This Article explores the escalating battles between visual art and copyright law in order to upend the most basic assumptions on which copyright protection for visual art is grounded. It is a foundational premise of intellectual property law that copyright is necessary for the “progress” of the arts. This Article demonstrates that this premise is flatly wrong when it comes to visual art. United States courts and scholars have come to understand copyright law almost universally in utilitarian terms; by this account, the reason we grant copyright to authors is to give them economic incentives to create culturally valuable works. But legal scholars have failed to recognize that their paradigm makes no sense when applied to visual art, one of the highest profile and most hotly contested fields in intellectual property law. This is because scholars have failed to take into account the single most important value for participants in the art market: the norm of authenticity, which renders copyright law superfluous. The fundamental assumption of copyright law—that the copy poses a threat to creativity—is simply not true for visual art. By juxtaposing copyright theory with the reality of the art market, this Article shows why copyright law does not—and cannot—incentivize the creation of visual art. In fact, copyright law, rather than being necessary for art’s flourishing, actually impedes it.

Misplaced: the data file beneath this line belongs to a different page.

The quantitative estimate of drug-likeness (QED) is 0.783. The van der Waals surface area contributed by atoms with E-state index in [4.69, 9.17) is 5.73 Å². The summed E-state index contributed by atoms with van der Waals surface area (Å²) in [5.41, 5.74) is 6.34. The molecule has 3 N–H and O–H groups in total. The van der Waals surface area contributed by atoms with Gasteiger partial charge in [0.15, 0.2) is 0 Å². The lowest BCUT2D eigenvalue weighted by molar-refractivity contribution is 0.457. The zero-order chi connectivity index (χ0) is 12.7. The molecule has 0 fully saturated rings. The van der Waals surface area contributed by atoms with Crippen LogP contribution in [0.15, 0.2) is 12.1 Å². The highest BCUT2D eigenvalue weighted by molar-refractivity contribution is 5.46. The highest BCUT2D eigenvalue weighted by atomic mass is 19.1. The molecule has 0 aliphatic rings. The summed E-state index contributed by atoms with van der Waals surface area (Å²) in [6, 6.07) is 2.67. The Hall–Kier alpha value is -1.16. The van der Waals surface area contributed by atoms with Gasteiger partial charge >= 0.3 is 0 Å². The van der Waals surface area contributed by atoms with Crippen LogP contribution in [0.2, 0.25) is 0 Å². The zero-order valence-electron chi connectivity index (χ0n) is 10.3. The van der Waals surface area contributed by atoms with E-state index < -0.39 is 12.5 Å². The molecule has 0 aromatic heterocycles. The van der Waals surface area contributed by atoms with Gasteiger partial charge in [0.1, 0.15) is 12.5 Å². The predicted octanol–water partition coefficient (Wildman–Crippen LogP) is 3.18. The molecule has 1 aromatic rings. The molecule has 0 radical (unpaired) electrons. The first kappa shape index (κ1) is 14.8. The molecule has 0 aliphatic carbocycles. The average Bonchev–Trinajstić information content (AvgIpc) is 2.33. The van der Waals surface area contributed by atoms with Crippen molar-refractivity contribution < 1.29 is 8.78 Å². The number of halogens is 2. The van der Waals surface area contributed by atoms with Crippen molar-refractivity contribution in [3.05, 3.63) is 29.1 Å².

1

Bushrod Washington and the Nuremberg Principle

I came across this interesting passage in a jury charge given by Justice Washington, which speaks for itself in light of so many crimes that have been committed since:

The only remaining question of law, which has been raised in this cause, is, that the prisoner ought to be presumed to have acted under the orders of his superior officer, which it was his duty to obey. This doctrine, equally alarming and unfounded, underwent an examination and was decided by this court, in the case of general Bright. It is repugnant to reason and to the positive law of the land, No military or civil officer can command an inferior to violate the laws of his country, nor will such command excuse, much less justify the act. Can it be for a moment pretended that the general of an army, or the commander of a ship of war, can order one of his men to commit murdcr, or felony ? Certainly not. In relation to the navy, let it be remarked, that the 14th section of the law, for the better government of that part of the public force, which enjoins on inferior officers, or privates the duty of obedience to their superiors, cautiously speaks of the lawful orders of that superior.

Disobedience of an unlawful order, must, of course, be dispunishable, and a court martial would, in such a case, be bound to acquit the person tried upon a charge of disobedience. I do not mean to go further than to say, that the participation of the inferior officer in an act which he knows or ought to know to be illegal, will not be excused by the order of his superior.

1

The Crickets Are Chirping